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Characterizing the transfer of bacterial antibiotic resistance genes across generations of swine

by 1977- Garner, Kimberly Nakia

Abstract (Summary)
Sows and pigs were used to characterize the origin, transfer and persistence of bacterial resistance in swine. Effects of sow’s previous exposure to antibiotics and subsequent use of antibiotics in their pigs on antibiotic resistance of Salmonella enterica Typhimurium, Enterococcus faecalis, and E. coli were determined. Eight pregnant sows were divided into two groups, with four sows receiving oxytetracycline and four sows receiving no antibiotics. Fecal samples were obtained from sows prior to antibiotic exposure, and at 1- week intervals until pigs were weaned. Weaned pigs were challenged with Salmonella Typhimurium containing a nalidixic acid. Pigs from each sow treatment group were divided equally between a subtherapeutic antibiotic treatment regimen or exclusion of antibiotics. Pigs on the antibiotic treatment received apramycin at 150 g/ton of feed, beginning 7 days postweaning and lasting for 14 days, followed by oxytetracycline at 50 g/ton throughout the grow/finish period. Fecal samples were obtained from the pigs while on the sows and at 2, 7, 14, 30, 60, 114 and 115 days postweaning. The Salmonella challenge organism, E. coli and E. faecalis were recovered and tested against both apramycin and oxytetracycline using a minimum inhibitory concentration (MIC) analysis. Data were analyzed using the mixed models procedure of SAS. Polymerase Chain Reaction and transformation techniques were used to characterize genetic resistance elements and determine if the location of such gene sequences. Random apramycinresistant E. coli isolates (n = 110) were chosen from antibiotic treated sows and pigs, non-antibiotic treated sows and pigs and environmental manure to test through PCR, iv plasmid profiling, and macrorestriction analysis. Treatments affected antibiotic resistance to the greatest extent in E. coli, compared to Salmonella Typhimurium and Enterococcus faecalis. The greatest resistance to apramycin occurred in E. coli isolates from nursing pigs on sows that had earlier exposure to tetracyclines, and from pigs treated with apramycin during the postweaning period. Resistance to oxytetracycline was consistently high throughout the study in isolates from all pigs and sows, including those with no previous exposure to that drug. Genes responsible for apramycin resistance were found in approximately 90% of resistant isolates and their location was determined to be on bacterial plasmids. It was also determined that several different types of E. coli contained the aac(3)-IV gene responsible for apramycin resistance. These results indicate that apramycin and tetracycline resistance in E. coli was affected by previous use of tetracycline in sows (P ? 05). Additionally, subsequent use of antibiotics in pigs also affected (P ? 05) resistance levels in E. coli, whereas Salmonella Typhimurium and Enterococcus faecalis were not affected by antibiotic use in sows or pigs. Key Words: antibiotic resistance, swine, E. coli v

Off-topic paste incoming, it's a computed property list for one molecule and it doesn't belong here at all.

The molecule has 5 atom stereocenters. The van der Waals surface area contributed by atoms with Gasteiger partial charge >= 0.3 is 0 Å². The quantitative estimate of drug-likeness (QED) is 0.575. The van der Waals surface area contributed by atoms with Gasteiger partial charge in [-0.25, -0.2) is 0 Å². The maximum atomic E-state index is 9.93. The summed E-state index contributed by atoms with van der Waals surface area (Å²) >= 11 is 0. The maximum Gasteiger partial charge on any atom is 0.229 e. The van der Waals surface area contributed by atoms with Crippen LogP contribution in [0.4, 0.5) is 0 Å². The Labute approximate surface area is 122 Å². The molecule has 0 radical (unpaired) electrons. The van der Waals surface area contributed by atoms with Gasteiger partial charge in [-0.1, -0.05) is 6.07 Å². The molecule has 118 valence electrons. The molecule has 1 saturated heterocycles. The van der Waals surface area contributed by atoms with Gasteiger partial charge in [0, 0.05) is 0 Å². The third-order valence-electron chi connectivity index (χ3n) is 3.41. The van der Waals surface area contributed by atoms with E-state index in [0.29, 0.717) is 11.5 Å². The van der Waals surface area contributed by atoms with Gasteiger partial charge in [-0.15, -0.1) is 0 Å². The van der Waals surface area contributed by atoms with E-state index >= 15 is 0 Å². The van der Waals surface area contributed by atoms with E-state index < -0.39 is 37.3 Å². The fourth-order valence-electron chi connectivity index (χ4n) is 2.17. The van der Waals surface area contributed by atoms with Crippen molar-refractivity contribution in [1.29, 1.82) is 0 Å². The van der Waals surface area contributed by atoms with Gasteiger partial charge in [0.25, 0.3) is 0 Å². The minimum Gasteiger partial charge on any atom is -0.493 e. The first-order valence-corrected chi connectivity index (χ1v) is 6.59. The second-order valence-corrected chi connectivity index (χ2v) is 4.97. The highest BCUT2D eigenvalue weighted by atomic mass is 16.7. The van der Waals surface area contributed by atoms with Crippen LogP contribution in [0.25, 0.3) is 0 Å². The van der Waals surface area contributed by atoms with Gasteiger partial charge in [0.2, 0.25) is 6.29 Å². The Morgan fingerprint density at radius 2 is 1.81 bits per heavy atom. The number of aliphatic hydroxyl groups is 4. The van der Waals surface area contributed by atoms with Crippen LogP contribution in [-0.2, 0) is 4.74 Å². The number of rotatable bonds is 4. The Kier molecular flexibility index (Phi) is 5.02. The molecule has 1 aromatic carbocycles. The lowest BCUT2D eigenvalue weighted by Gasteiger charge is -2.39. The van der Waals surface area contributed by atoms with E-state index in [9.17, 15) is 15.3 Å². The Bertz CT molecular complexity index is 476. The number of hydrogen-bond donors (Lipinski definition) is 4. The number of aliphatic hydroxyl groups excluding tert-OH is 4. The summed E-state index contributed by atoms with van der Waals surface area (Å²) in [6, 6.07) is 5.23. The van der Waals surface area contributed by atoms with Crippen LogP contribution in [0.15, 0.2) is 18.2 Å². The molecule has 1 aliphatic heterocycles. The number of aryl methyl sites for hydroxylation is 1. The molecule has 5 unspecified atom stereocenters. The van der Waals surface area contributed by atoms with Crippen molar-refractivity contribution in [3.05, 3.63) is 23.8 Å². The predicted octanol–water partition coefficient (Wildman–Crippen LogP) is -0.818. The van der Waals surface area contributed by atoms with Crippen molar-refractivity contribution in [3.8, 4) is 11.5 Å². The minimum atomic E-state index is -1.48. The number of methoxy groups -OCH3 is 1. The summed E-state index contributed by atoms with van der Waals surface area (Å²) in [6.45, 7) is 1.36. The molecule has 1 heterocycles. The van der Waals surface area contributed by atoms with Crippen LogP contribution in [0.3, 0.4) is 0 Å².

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School:The University of Tennessee at Chattanooga

School Location:USA - Tennessee

Source Type:Master's Thesis

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